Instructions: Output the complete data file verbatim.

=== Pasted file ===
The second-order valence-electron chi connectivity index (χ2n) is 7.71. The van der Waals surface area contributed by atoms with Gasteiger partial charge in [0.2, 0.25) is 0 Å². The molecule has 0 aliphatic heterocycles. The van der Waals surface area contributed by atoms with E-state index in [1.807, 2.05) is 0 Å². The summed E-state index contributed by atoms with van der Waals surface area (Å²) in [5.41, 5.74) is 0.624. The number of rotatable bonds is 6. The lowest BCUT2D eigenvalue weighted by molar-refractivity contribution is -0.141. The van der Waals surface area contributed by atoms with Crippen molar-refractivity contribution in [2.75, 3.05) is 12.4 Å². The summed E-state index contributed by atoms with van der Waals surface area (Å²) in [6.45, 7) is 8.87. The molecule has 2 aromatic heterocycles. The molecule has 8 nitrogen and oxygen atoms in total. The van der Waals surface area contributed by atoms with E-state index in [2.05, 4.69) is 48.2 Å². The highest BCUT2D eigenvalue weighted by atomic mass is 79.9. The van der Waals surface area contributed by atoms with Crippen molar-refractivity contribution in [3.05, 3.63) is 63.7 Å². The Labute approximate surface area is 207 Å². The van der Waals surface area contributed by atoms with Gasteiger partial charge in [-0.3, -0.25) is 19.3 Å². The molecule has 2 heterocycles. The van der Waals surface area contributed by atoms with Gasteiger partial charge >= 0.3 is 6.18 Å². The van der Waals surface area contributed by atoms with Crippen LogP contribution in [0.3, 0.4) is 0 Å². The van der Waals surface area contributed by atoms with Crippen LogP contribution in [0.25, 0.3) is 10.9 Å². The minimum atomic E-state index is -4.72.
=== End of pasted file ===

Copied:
The second-order valence-electron chi connectivity index (χ2n) is 7.71. The van der Waals surface area contributed by atoms with Gasteiger partial charge in [0.2, 0.25) is 0 Å². The molecule has 0 aliphatic heterocycles. The van der Waals surface area contributed by atoms with E-state index in [1.807, 2.05) is 0 Å². The summed E-state index contributed by atoms with van der Waals surface area (Å²) in [5.41, 5.74) is 0.624. The number of rotatable bonds is 6. The lowest BCUT2D eigenvalue weighted by molar-refractivity contribution is -0.141. The van der Waals surface area contributed by atoms with Crippen molar-refractivity contribution in [2.75, 3.05) is 12.4 Å². The summed E-state index contributed by atoms with van der Waals surface area (Å²) in [6.45, 7) is 8.87. The molecule has 2 aromatic heterocycles. The molecule has 8 nitrogen and oxygen atoms in total. The van der Waals surface area contributed by atoms with E-state index in [2.05, 4.69) is 48.2 Å². The highest BCUT2D eigenvalue weighted by atomic mass is 79.9. The van der Waals surface area contributed by atoms with Crippen molar-refractivity contribution in [3.05, 3.63) is 63.7 Å². The Labute approximate surface area is 207 Å². The van der Waals surface area contributed by atoms with Gasteiger partial charge in [-0.3, -0.25) is 19.3 Å². The molecule has 2 heterocycles. The van der Waals surface area contributed by atoms with Gasteiger partial charge >= 0.3 is 6.18 Å². The van der Waals surface area contributed by atoms with Crippen LogP contribution in [0.3, 0.4) is 0 Å². The van der Waals surface area contributed by atoms with Crippen LogP contribution in [0.25, 0.3) is 10.9 Å². The minimum atomic E-state index is -4.72.